Lundy Island: Wave the crowds goodbye and enjoy isolated island living at it’s best
Beauty, isolation, & wildlife
Lundy Island is simply one of the coolest places to visit in the UK.
Located far out in the Bristol channel it has beautiful scenery; walks; rock climbing; bird, seal, and dolphin watching; treasure hunting; history; lovely beach; great pub…. I could go on. You name it, Lundy has it! We booked to stay in the Landmark Trust’s Lighthouse ‘upper’ accommodation for 4 days over Easter (all the houses on the island are owned by the Landmark Trust). So we were staying in a lighthouse… doesn’t get much better than that! We booked about 6 months in advance because Lundy is very popular and the accommodation very scarce.
Travel to Lundy Island
Our excitement began on the ferry over. You can only reach Lundy by the small ferry the MS Oldenburg (or helicopter in winter). It’s a 2 hour crossing from either Ilfracombe or Bideford, the sun was shining, we had our binoculars at the ready, and everyone was in Easter festive spirits. When the beautiful, rugged outline of Lundy finally came in to view everyone on the boat gasped with excitement… along with the excited shrieks from dolphin spotting, jelly fish spotting, puffin spotting etc etc. You really appreciate the fact that you’re one of the special few to be in that place, at the moment.
But it gets better….
Arriving on Lundy, you wander up the path to the top of the island, stopping to appreciate the incredible views. For most around us, their trip was to be a short 3 hour stint before the boat was to take them home again that afternoon, but for us and a very few others, we had the luxury of staying on the island. In a relaxed manner, we headed straight to the quirky, super-friendly pub, the Marisco Tavern, which is the hub of the teeny tiny island. Sitting in the sunny garden, drinking a pint of local ale, you really start to appreciate where you are.
Lundy has the atmosphere of a small, luxury island…. which is beautifully rustic and unpretentious. We headed out for a short walk along the coastal path to take in the staggering views and do a little light-hearted bird and seal spotting. At 3pm we saw the boat that we arrived on departing, taking away most of the people on the island. And that’s it. No one comes back for 3 days. There’s no news. No phone signal. Very limited internet (you’re fined if you’re caught on your phone in the pub). All electricity is switched off at 11pm. All water is filtered rain water. This is as isolated as many of us will ever be. And yet it’s the most incredible, warm-hearted, fuzzy feeling. It was OUR island.
That evening, we wandered along the coast to sit on a gigantic rock and watch the sun go down. It was honestly one of the most peaceful, happy moments I’ve ever had.
So much to explore
I’ve already waffled enough but I’ll say this… over the next 4 days of our visit to Lundy we felt like we explored every inch of the little island (3 miles x 1 mile) but I have no doubt there’s so much more to see. With it’s unique, we learnt about the incredible flora and fauna, the wonderful animals that live there and how they got there, the incredible work that is going on there by its small team of ecologists. We saw seals, dolphins, birds, beetles, lichen, lambs, jelly fish… and we snorkled, walked, climbed, rock-pooled, caved, picnicked, letter-boxed (fantastic Lundy scheme that the kids loved). As a history geek, I totally embraced the bonkers history of the island and got very over-excited by cave graffiti from the 18th century.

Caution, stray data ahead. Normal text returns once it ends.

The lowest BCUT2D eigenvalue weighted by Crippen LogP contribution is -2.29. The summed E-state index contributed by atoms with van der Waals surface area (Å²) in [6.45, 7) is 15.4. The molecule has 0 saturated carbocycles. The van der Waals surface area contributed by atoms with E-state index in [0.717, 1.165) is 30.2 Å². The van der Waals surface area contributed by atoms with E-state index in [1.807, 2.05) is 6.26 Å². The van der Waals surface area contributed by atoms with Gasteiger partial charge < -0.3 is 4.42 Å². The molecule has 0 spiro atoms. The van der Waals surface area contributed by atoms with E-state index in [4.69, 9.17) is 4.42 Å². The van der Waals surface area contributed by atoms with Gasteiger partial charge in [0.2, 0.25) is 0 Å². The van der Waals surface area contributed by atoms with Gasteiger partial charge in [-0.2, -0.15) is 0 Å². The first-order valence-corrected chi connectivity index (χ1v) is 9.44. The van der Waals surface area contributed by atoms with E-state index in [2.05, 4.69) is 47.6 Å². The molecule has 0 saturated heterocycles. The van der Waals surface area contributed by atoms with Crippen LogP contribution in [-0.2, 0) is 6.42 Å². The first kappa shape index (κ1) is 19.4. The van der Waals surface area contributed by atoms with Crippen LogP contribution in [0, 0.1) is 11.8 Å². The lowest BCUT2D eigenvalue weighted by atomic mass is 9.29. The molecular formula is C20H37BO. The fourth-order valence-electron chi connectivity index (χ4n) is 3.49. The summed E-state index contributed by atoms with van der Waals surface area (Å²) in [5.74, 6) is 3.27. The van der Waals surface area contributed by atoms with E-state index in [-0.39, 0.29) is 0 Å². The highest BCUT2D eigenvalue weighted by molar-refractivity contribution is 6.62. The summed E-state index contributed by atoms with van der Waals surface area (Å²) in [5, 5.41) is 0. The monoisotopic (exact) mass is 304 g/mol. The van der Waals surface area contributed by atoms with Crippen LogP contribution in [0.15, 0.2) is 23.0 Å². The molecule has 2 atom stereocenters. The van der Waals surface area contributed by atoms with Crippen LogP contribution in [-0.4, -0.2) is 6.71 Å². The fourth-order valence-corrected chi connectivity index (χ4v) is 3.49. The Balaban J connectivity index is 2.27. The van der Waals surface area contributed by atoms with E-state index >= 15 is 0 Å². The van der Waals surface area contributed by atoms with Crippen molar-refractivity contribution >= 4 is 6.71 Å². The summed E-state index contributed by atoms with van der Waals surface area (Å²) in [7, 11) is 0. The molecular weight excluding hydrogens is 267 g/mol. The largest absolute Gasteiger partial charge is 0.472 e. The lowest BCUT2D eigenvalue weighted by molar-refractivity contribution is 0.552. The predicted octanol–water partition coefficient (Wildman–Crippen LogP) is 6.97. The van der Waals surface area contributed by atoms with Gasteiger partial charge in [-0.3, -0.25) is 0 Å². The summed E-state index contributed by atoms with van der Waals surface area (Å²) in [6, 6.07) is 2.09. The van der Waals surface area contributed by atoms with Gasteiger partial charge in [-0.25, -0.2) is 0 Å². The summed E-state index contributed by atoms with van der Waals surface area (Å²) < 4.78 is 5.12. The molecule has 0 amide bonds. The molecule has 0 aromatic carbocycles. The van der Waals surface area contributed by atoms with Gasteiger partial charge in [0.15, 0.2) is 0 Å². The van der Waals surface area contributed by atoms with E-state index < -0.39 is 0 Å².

Eating & sleeping on Lundy
On a practical level, the accommodation ranges in size from 1-12 people. They’re all well-equipped, cosy, and good value for money (don’t expect 5* luxury though). Do expect pygmy shrews living in the walls and starlings roosting in the chimney.. for me this was an added bonus but I get it’s not for everyone. There’s a small, but well stocked shop which is open all day on day-trippers days, and shorter hours on other days. You can pre-order your food to arrive at your accommodation which makes it very simple. There was wine… I needed nothing more! The pub serves 3 meals a day if you really don’t want to cook. There are also a few guided walks and talks and the staff on the island are all very friendly and happy to chat.
For the children, it was the ultimate wild playground. They loved every second of their stay, as did we all. I would highly recommend booking a place at one of the accommodations or the campsite. Perhaps an October trip so you can see the Seals pupping on the landing beach? It’s a wild, comfortable, stunning, and totally unique experience. Find out more about a visit to Lundy Island here: https://www.landmarktrust.org.uk/lundyisland/
If you like the look of Lundy, how about Snowdonia? Read about our awesome time in Snowdonia here.